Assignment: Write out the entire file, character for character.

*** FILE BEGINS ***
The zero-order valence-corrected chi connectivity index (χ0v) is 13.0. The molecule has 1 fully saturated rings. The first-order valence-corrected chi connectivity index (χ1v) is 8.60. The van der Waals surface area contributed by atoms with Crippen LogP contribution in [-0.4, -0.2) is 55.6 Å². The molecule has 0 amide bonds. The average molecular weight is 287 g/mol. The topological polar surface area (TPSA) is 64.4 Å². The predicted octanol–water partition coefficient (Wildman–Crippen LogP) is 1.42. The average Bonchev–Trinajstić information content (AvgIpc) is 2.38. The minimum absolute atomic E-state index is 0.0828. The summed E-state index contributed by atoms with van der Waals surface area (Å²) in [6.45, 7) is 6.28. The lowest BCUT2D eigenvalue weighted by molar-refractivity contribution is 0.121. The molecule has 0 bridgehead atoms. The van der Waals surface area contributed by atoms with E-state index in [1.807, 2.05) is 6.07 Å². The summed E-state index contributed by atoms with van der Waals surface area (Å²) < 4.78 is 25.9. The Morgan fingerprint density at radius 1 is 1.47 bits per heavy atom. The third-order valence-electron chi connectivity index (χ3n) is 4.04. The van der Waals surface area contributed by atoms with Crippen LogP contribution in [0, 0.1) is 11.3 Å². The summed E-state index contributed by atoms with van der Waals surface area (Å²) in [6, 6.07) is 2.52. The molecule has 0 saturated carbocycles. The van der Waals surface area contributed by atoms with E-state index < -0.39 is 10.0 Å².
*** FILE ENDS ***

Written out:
The zero-order valence-corrected chi connectivity index (χ0v) is 13.0. The molecule has 1 fully saturated rings. The first-order valence-corrected chi connectivity index (χ1v) is 8.60. The van der Waals surface area contributed by atoms with Crippen LogP contribution in [-0.4, -0.2) is 55.6 Å². The molecule has 0 amide bonds. The average molecular weight is 287 g/mol. The topological polar surface area (TPSA) is 64.4 Å². The predicted octanol–water partition coefficient (Wildman–Crippen LogP) is 1.42. The average Bonchev–Trinajstić information content (AvgIpc) is 2.38. The minimum absolute atomic E-state index is 0.0828. The summed E-state index contributed by atoms with van der Waals surface area (Å²) in [6.45, 7) is 6.28. The lowest BCUT2D eigenvalue weighted by molar-refractivity contribution is 0.121. The molecule has 0 bridgehead atoms. The van der Waals surface area contributed by atoms with E-state index in [1.807, 2.05) is 6.07 Å². The summed E-state index contributed by atoms with van der Waals surface area (Å²) < 4.78 is 25.9. The Morgan fingerprint density at radius 1 is 1.47 bits per heavy atom. The third-order valence-electron chi connectivity index (χ3n) is 4.04. The van der Waals surface area contributed by atoms with Crippen LogP contribution in [0, 0.1) is 11.3 Å². The summed E-state index contributed by atoms with van der Waals surface area (Å²) in [6, 6.07) is 2.52. The molecule has 0 saturated carbocycles. The van der Waals surface area contributed by atoms with E-state index < -0.39 is 10.0 Å².